Beacon blog: A visitation, explorations - and a prize
This article first appeared in the St. Louis Beacon, Oct. 29, 2009 - Wednesday evening, an adventure-addicted group of men and women gathered at the Racquet Club on Kingshighway and as things got underway either stood around in the august confines of the reading room or sank into the leathery comforts, the better to welcome to St. Louis the international president of the storied Explorers Club and to hear some good news.
The club's highest honor -- the Sweeney Medal -- is to be bestowed on the chairperson of the St. Louis chapter at a ceremony at the Waldorf-Astoria Hotel in New York in March.
If there were ever an appropriate place to gather the Explorers club's members and their guests, the Racquet Club is it. The building volleys the somber and playful, presenting as it does a strictly formal, even formidable face to the busy thoroughfare in front of it, but one punctuated by charming windows with sporting scenes created in stained glass.
The clubhouse is part of an ensemble of magnificent buildings, called Holy Corners, clustered around the intersections of McPherson, Washington, Westminster Place and Kingshighway in the city's west end. The St. Louis architecture firm of Mauran, Russell & Garden, which designed some of the neighboring landmark structures, designed the Racquet Club. In its century-plus life, it has accommodated various adventures of one sort or another, many of them merely rowdy or quotidian, but one that is etched indelibly in history.
The Racquet Club's enduring claim to fame is that a group of its members provided a big share of the cash for the non-stop flight of Charles Lindbergh in the "Spirit of St. Louis" aircraft across the Atlantic Ocean in 1927. The feat - an exploration of mythic proportions -- captured the imagination of the entire world, and brought welcome attention to St. Louis. Our city has legitimate claim on its success, and the leadership that backed the flight was remarkable. The club's critical role in this history is chronicled on a wall on its first floor devoted to Lindbergh and his flight, and members of the Explorers Club's party paused Wednesday evening to look at the memorabilia on their way upstairs to dinner.
Lorie Karnath, our other Intrepid Lady, said when she worked on Wall Street, her colleagues' eyes were on the money, particularly the enormous windfalls that occurred in bonus packages. She, however, wanted something she considered more valuable, and asked if a bonus were in her future, could she trade it in for time off - the better to get out of New York and take off exploring?
Karnath first danced to the rhythms of peripateticism as a child. Her father was a consultant who worked in Europe, and Karnath lived in Belgium, France, Switzerland and England, as well as the States. She now divides her time between New York City, headquarters city for the Explorers Club - and Berlin, where she keeps an apartment. Because of her duties at the club, however, she is mostly in New York or visiting member organizations such as the St. Louis club.
A primary reason for those latter expeditions is her work to raise money for the renovation of the Explorers Club's building on Manhattan's East 70th Street, named for explorer Lowell Thomas. The building, which was home for members of the Clark family whose fortune was run up on Singer sewing machines, needs a multi-million dollar renovation. Karnath is the woman you see holding out the tin cup.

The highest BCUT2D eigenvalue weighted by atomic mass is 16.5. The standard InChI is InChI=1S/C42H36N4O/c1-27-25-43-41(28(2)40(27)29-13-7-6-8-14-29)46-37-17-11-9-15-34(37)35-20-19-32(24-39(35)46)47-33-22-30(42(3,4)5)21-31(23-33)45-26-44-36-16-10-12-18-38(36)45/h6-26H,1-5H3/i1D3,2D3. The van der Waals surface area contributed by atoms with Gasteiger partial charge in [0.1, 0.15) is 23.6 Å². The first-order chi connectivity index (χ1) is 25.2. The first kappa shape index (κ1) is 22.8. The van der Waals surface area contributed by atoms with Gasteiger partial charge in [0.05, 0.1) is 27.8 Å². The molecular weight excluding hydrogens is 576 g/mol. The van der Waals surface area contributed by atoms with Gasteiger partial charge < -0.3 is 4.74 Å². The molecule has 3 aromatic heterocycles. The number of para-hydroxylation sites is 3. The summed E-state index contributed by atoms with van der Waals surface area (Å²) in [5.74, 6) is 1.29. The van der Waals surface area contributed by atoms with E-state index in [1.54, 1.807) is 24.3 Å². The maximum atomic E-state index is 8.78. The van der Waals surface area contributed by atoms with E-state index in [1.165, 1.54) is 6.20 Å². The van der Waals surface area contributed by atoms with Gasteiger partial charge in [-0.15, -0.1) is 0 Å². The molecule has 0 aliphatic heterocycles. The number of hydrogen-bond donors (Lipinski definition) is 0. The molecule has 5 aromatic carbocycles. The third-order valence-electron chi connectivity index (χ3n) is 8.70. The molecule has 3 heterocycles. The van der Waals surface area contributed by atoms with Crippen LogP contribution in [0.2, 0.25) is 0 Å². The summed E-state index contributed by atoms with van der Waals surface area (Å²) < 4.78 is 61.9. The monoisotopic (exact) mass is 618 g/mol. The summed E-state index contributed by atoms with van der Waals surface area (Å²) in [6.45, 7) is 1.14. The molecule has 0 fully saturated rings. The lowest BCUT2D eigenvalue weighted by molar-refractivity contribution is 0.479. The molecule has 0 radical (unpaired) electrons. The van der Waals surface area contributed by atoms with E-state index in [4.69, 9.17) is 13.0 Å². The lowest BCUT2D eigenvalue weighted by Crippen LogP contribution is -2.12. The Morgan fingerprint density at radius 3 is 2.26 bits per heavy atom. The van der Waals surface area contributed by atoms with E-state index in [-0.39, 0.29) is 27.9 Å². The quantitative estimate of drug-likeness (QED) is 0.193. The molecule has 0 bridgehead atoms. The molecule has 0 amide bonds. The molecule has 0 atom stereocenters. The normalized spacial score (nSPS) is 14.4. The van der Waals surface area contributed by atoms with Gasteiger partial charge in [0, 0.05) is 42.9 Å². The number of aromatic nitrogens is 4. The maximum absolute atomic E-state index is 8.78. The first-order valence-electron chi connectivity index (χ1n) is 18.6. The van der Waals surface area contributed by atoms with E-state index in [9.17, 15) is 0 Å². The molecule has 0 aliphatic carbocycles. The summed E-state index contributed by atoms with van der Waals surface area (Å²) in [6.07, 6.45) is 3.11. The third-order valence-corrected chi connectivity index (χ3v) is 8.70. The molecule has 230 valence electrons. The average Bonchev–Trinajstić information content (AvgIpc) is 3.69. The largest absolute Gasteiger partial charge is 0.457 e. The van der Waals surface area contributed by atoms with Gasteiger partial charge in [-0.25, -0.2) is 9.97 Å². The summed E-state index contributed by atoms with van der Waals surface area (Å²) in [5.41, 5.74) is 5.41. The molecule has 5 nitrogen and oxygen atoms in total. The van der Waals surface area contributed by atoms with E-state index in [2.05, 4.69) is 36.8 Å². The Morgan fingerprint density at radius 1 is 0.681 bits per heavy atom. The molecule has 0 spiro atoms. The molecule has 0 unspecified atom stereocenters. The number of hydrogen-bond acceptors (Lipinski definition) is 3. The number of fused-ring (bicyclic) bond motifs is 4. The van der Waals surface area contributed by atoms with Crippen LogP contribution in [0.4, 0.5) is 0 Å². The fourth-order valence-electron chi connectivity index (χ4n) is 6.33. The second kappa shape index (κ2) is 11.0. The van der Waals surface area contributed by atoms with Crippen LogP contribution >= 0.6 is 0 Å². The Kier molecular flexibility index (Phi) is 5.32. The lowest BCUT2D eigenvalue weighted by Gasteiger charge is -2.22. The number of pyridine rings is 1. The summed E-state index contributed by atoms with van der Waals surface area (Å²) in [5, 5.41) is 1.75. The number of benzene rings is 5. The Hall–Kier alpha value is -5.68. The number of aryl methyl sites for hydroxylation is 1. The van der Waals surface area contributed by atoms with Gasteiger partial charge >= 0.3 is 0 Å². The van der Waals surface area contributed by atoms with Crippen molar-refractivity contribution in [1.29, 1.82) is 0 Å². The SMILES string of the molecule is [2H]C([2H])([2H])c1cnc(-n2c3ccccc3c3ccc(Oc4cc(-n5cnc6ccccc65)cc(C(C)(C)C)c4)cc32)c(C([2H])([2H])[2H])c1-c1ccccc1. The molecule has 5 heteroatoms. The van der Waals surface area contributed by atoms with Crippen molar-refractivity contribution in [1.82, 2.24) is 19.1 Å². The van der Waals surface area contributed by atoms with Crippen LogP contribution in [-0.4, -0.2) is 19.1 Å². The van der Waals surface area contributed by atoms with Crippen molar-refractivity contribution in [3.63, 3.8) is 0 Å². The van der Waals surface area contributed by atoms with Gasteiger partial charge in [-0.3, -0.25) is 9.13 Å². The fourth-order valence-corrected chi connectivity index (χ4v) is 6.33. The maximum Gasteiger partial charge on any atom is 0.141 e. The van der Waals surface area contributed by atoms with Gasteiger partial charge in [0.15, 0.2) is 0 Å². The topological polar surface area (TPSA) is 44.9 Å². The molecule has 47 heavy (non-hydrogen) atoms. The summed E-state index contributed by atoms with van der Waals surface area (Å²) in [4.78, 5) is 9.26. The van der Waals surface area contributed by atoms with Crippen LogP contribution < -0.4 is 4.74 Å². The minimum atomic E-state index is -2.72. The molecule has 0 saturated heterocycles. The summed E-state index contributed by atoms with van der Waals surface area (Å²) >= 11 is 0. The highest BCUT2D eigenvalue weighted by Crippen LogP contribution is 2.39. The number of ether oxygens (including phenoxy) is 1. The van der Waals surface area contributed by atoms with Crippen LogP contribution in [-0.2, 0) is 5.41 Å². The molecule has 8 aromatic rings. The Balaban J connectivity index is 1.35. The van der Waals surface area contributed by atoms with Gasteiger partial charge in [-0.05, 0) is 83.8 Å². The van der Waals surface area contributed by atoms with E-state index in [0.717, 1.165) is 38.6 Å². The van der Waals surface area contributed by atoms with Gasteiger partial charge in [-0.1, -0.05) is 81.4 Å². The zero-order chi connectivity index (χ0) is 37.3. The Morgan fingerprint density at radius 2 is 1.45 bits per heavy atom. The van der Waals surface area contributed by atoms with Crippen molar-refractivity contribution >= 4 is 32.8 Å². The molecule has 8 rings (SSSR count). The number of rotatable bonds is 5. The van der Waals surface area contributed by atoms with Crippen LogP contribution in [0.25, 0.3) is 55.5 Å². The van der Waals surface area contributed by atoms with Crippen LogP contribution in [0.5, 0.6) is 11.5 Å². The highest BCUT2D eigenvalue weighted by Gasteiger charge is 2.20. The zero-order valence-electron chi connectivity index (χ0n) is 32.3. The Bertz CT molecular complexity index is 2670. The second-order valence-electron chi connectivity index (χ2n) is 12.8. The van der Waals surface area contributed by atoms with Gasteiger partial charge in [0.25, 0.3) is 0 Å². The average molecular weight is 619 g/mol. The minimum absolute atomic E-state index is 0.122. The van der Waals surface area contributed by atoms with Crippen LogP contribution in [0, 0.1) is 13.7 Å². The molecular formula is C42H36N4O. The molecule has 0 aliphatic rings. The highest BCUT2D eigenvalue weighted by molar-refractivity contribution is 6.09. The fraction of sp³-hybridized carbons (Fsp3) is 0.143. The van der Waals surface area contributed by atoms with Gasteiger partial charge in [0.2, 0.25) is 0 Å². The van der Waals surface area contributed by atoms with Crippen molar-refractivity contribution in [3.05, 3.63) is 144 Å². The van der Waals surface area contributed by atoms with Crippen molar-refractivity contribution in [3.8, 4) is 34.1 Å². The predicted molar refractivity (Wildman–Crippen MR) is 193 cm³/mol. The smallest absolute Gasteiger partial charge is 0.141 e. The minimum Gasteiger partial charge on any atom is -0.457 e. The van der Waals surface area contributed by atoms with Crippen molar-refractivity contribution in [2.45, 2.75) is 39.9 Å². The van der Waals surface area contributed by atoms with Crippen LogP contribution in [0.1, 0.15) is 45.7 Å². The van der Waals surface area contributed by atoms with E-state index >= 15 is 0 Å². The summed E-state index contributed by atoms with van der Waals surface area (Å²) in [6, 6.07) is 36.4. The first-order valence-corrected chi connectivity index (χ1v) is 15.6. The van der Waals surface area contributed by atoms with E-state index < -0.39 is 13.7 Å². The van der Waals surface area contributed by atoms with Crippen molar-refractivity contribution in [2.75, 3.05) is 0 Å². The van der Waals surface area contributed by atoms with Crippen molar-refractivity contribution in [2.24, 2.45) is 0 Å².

In spite of administrative duties that might be regarded as daunting, she is enthusiastic about her work for the club, and her career, which have intertwined neatly. She has written extensively, and is author, for example, of a book for young readers on the migration of the white stork from a tiny town in Germany to Africa and back.
In addition to presenting an engaging story, her emphasis is on helping children to realize the obstacles to survival thrown before these stately birds. She has also written a book, in German, answering children's questions about science: "Why is the sky blue? Where does the sun go at night."
She is passionate about science, and believes Europeans are skittish about scientific discussions and investigations as a result of the adulteration of science during the Third Reich. (Fear of science in the U.S. is equally persistent and perhaps more irrational.) Her hope is to use her influence to change that attitude, to familiarize people with the language of science "so we are not afraid," she said.
"I feel strongly science is not a luxury, but a requirement. We cannot make intelligent decisions without an understanding of science," she said.
Her interest in the migration of the white stork grew from her concern for its perpetuation. Urbanization, hunting, agricultural poisons - these and other factors threaten extinction. She learned a complex lesson by observing - exploring - how the tiny village of Gummer, Germany, operates, which is instinctually in harmony with nature and with a sense that the property to which the landowners have title is their rather sacred heritage. They see it as something that should be protected and remain in their hands, rather than sold to developers of one sort or another.
"The lesson I learned in this little thousand-year-old town is people who have never read about biodiversity lead their lives in balance with nature." And because such an equilibrium is maintained there, one involving humans, animals, cultivated lands and forests, the birds come back, and thrive in this tiny place.
Karnath is a steady and, well, intrepid explorer. She has followed most of the distance of the Silk Road. She has visited both the Earth's poles. She has explored the jungles of Borneo and the Amazon. Next up: an expedition to Northern China, to visit a refuge for Bactrian camels.